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Report: Arbitration a Trap for Consumers

Public interest advocacy group Public Citizen came out swinging yesterday against mandatory arbitration of consumer credit disputes and against one dispute-resolution company that hears many of these cases. In a 74-page report, The Arbitration Trap, Public Citizen looked at the use of binding arbitration by the credit-card industry. The conclusion: "Mandatory arbitration is a rigged game in which justice is dealt from a deck stacked against consumers."

The study focused on California -- the only state that requires public disclosure by arbitration providers -- and on one credit-card company and one arbitration company there, MBNA and the National Arbitration Forum. Among the most damning allegations:

  • In more than 19,000 cases involving NAF arbitrators, 94.7 percent were decided in favor of the credit-card company.
  • The decision to file for arbitration is made by the company, not the consumer, in 99.6 percent of cases.
  • A small group of just 28 arbitrators handled nine out of every 10 NAF cases in California, ruling for the credit-card company 95 percent of the time.
  • A Harvard law professor was blackballed as an arbitrator after she awarded a consumer $48,000.

It is a system, Public Citizen President Joan Claybrook said, in which credit companies hold all the cards:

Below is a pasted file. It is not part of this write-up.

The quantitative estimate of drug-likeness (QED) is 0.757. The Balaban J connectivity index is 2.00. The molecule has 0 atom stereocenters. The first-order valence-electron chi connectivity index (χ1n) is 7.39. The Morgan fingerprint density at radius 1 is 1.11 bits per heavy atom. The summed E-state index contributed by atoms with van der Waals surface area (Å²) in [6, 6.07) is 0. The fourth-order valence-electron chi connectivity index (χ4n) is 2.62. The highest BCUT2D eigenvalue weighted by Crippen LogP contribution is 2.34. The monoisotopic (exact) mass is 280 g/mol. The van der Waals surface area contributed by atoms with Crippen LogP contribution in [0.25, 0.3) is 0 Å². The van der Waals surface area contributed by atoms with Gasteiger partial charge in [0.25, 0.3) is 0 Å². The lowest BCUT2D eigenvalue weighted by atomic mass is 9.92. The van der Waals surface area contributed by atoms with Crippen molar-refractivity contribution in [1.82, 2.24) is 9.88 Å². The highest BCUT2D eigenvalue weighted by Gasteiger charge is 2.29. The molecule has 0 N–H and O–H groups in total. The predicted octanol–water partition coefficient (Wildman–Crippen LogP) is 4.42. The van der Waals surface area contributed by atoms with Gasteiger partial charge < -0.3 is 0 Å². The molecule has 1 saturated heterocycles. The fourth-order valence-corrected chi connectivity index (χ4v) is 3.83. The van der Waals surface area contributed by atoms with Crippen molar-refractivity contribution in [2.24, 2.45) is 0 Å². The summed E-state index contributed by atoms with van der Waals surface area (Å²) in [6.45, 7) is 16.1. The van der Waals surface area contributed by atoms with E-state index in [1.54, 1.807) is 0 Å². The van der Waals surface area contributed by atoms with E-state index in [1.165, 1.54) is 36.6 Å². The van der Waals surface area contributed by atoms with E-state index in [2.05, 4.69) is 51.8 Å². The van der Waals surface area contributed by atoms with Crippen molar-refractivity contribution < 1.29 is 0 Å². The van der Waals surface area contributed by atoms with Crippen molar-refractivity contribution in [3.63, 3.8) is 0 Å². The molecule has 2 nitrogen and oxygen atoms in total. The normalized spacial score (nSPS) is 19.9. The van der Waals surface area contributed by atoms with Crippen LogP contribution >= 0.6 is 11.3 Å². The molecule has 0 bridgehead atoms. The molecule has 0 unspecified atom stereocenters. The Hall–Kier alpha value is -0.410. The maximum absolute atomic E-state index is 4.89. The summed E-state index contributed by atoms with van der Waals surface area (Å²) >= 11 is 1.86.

"With binding mandatory arbitration, hearings are in secret. No transcripts are produced. Written explanations of decisions often are not provided so no precedents can be set and appeal is nearly impossible. Consumers can be forced to pay thousands of dollars in arbitration fees compared to several hundred dollars in filing fees in court."

The Institute for Legal Reform of the U.S. Chamber of Commerce was quick to respond, calling the report a "bogus attack" and a self-serving tactic by the plaintiffs bar to line its own pockets. ILR President Lisa A. Rickard said:

"The plaintiffs' lawyers' attack on the arbitration system -- a process that has helped consumers resolve disputes for more than 85 years -- is nothing more than their latest attempt to enrich themselves by opening the door for more class action lawsuits."

No response as yet from the NAF. See also these releases from Public Citizen's press conference:

Posted by Robert J. Ambrogi on September 28, 2007 at 03:51 PM | Permalink | Comments (3)

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